Dangerous Redefinitions

  It sounds like the baby shower from hell. As cake and punch are passed around, a doctor runs medical tests on a month-old baby. If he passes the tests, the guests welcome the child to the human community. But if the baby fails -- if he has, say, Down's syndrome, or cerebral palsy -- the parents bid him a sad farewell. And then, the doctor snuffs out his life. Believe it or not, a Princeton professor thinks parties like these would be a good idea. This is a tragic illustration that the killing of a month-old child -- once absolutely unthinkable -- has become a debatable moral question. In an article entitled "Killing Babies Isn't Always Wrong," philosopher Peter Singer writes: "Perhaps, like the ancient Greeks, we should have a ceremony a month after birth, at which the infant is admitted to the community. Before that time," he says, "infants would not be recognized as having the same right to life as older people." This means that if the child is considered "defective" in some way, the parents would presumably have a different kind of ceremony -- one that ends with child being admitted, not to the human community, but to a grave. This is morally acceptable, Singer says, because newborns, while indisputably human, are not really persons. They don't become persons, and acquire a right to life, until weeks or even months after birth because they lack "self-awareness." Extreme beliefs, yes, but Singer is hardly alone in espousing them. As far back as 1972, University of Colorado philosopher Michael Tooley was saying that fetuses and infants are non-persons who "do not have a right to life." American University philosopher Jeffrey Reiman agrees. He maintains that infants do not "possess in their own right a property that makes it wrong to kill them." I could go on and on. But suffice it to say that people who wish to destroy handicapped or just plain unwanted newborns have influential supporters. And they're getting more and more aggressive. Well, we can't say we weren't warned. In the 1960s, as the abortion movement gained momentum, critics warned that the logic of abortion would lead directly from the womb to the cradle: Babies already born would become the next targets. These critics have been proven right. Three decades after Roe v. Wade, influential voices are clamoring for out-and-out infanticide. The reasoning behind it -- that newborns are somehow less than human -- is already seeping into society. Witness the rash of "dumpster babies" -- newborns thrown out by their mothers. If this nation ever condones infanticide, we will be destroying the very principle that is at the heart of Judeo-Christian concepts of human rights and equality, namely, that it's always wrong to deliberately kill innocent human beings. Florida Congressman Charles Canady is among those trying to prevent this dangerous redefinition. He has introduced a bill called the "Born Alive Infants Protection Act." Now, I know the abortion issue has been around a long time, and people get weary of it. But I urge you to learn more about this bill, and you can do so by visiting our BreakPoint webpage ( A bill like this is a vital and important protection against those hideous "baby showers" that Peter Singer proposes -- celebrations that end only in death.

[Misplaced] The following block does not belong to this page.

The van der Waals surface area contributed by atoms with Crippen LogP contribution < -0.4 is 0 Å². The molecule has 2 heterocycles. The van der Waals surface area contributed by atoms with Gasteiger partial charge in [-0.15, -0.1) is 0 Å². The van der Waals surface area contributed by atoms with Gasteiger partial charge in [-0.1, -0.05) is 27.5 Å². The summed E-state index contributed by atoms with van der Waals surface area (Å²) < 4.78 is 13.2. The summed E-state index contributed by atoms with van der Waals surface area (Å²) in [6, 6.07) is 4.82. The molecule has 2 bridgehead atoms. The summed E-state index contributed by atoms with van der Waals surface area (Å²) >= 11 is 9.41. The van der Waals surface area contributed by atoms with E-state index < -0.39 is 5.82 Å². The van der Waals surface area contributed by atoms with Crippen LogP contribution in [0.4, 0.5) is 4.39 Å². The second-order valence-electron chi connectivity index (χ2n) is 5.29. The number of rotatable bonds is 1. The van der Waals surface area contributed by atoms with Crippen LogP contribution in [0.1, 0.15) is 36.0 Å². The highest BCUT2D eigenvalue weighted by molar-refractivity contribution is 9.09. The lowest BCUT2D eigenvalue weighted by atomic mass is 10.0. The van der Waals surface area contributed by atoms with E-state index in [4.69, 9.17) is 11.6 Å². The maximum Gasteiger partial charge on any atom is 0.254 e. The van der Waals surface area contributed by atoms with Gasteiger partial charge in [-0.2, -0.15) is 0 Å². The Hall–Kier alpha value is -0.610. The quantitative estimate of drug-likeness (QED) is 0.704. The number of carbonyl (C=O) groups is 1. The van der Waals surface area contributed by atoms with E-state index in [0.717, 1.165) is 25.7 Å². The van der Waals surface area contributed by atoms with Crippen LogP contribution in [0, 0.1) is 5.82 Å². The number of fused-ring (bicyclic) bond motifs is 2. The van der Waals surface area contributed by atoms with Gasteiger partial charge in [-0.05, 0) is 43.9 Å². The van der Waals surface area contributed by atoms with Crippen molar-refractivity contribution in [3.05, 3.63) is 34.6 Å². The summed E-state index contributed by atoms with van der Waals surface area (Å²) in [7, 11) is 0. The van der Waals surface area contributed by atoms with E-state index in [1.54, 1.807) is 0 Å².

Chuck Colson


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